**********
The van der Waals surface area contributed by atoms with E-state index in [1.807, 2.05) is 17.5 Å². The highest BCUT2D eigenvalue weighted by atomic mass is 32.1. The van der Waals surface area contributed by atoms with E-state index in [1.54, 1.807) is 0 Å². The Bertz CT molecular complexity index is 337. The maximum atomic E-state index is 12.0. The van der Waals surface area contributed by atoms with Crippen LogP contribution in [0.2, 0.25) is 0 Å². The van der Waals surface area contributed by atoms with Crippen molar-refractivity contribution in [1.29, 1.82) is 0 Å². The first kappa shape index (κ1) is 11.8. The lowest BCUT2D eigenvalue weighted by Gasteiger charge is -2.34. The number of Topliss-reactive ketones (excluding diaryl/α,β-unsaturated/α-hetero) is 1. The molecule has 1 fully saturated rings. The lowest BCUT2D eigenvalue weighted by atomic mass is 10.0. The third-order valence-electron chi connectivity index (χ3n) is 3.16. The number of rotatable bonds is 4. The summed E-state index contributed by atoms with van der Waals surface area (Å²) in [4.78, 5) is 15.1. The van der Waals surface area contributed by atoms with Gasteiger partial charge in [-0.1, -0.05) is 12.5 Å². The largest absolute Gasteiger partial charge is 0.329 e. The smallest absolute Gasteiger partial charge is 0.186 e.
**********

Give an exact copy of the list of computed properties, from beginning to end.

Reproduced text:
The van der Waals surface area contributed by atoms with E-state index in [1.807, 2.05) is 17.5 Å². The highest BCUT2D eigenvalue weighted by atomic mass is 32.1. The van der Waals surface area contributed by atoms with E-state index in [1.54, 1.807) is 0 Å². The Bertz CT molecular complexity index is 337. The maximum atomic E-state index is 12.0. The van der Waals surface area contributed by atoms with Crippen LogP contribution in [0.2, 0.25) is 0 Å². The van der Waals surface area contributed by atoms with Crippen molar-refractivity contribution in [1.29, 1.82) is 0 Å². The first kappa shape index (κ1) is 11.8. The lowest BCUT2D eigenvalue weighted by Gasteiger charge is -2.34. The number of Topliss-reactive ketones (excluding diaryl/α,β-unsaturated/α-hetero) is 1. The molecule has 1 fully saturated rings. The lowest BCUT2D eigenvalue weighted by atomic mass is 10.0. The third-order valence-electron chi connectivity index (χ3n) is 3.16. The number of rotatable bonds is 4. The summed E-state index contributed by atoms with van der Waals surface area (Å²) in [4.78, 5) is 15.1. The van der Waals surface area contributed by atoms with Gasteiger partial charge in [-0.1, -0.05) is 12.5 Å². The largest absolute Gasteiger partial charge is 0.329 e. The smallest absolute Gasteiger partial charge is 0.186 e.